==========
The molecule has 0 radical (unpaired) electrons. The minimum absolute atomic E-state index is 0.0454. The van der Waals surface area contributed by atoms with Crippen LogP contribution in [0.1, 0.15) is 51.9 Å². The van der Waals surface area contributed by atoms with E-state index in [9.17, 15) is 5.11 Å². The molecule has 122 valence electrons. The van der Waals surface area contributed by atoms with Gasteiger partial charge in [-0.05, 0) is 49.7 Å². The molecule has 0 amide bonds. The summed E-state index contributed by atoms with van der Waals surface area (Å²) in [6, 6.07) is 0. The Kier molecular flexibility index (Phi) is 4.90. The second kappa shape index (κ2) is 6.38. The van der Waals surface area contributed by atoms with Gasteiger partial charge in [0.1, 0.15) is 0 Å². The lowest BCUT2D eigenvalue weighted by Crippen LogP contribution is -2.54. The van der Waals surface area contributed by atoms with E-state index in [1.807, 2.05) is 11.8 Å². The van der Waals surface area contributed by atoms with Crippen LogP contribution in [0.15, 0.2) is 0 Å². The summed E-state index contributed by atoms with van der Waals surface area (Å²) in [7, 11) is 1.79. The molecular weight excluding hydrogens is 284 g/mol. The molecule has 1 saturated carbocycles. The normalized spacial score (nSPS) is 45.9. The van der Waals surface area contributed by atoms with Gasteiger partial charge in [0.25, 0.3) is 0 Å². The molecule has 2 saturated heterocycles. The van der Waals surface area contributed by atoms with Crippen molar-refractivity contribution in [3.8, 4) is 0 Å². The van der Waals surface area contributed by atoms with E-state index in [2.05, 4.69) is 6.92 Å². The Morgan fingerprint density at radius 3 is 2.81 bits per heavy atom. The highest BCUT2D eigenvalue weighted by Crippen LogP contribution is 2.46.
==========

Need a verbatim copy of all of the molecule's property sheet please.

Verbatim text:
The molecule has 0 radical (unpaired) electrons. The minimum absolute atomic E-state index is 0.0454. The van der Waals surface area contributed by atoms with Crippen LogP contribution in [0.1, 0.15) is 51.9 Å². The van der Waals surface area contributed by atoms with E-state index in [9.17, 15) is 5.11 Å². The molecule has 122 valence electrons. The van der Waals surface area contributed by atoms with Gasteiger partial charge in [-0.05, 0) is 49.7 Å². The molecule has 0 amide bonds. The summed E-state index contributed by atoms with van der Waals surface area (Å²) in [6, 6.07) is 0. The Kier molecular flexibility index (Phi) is 4.90. The second kappa shape index (κ2) is 6.38. The van der Waals surface area contributed by atoms with Gasteiger partial charge in [0.1, 0.15) is 0 Å². The lowest BCUT2D eigenvalue weighted by Crippen LogP contribution is -2.54. The van der Waals surface area contributed by atoms with E-state index in [1.807, 2.05) is 11.8 Å². The van der Waals surface area contributed by atoms with Crippen LogP contribution in [0.15, 0.2) is 0 Å². The summed E-state index contributed by atoms with van der Waals surface area (Å²) in [7, 11) is 1.79. The molecular weight excluding hydrogens is 284 g/mol. The molecule has 1 saturated carbocycles. The normalized spacial score (nSPS) is 45.9. The van der Waals surface area contributed by atoms with Gasteiger partial charge in [0.25, 0.3) is 0 Å². The molecule has 2 saturated heterocycles. The van der Waals surface area contributed by atoms with Crippen molar-refractivity contribution in [3.8, 4) is 0 Å². The van der Waals surface area contributed by atoms with E-state index in [2.05, 4.69) is 6.92 Å². The Morgan fingerprint density at radius 3 is 2.81 bits per heavy atom. The highest BCUT2D eigenvalue weighted by Crippen LogP contribution is 2.46.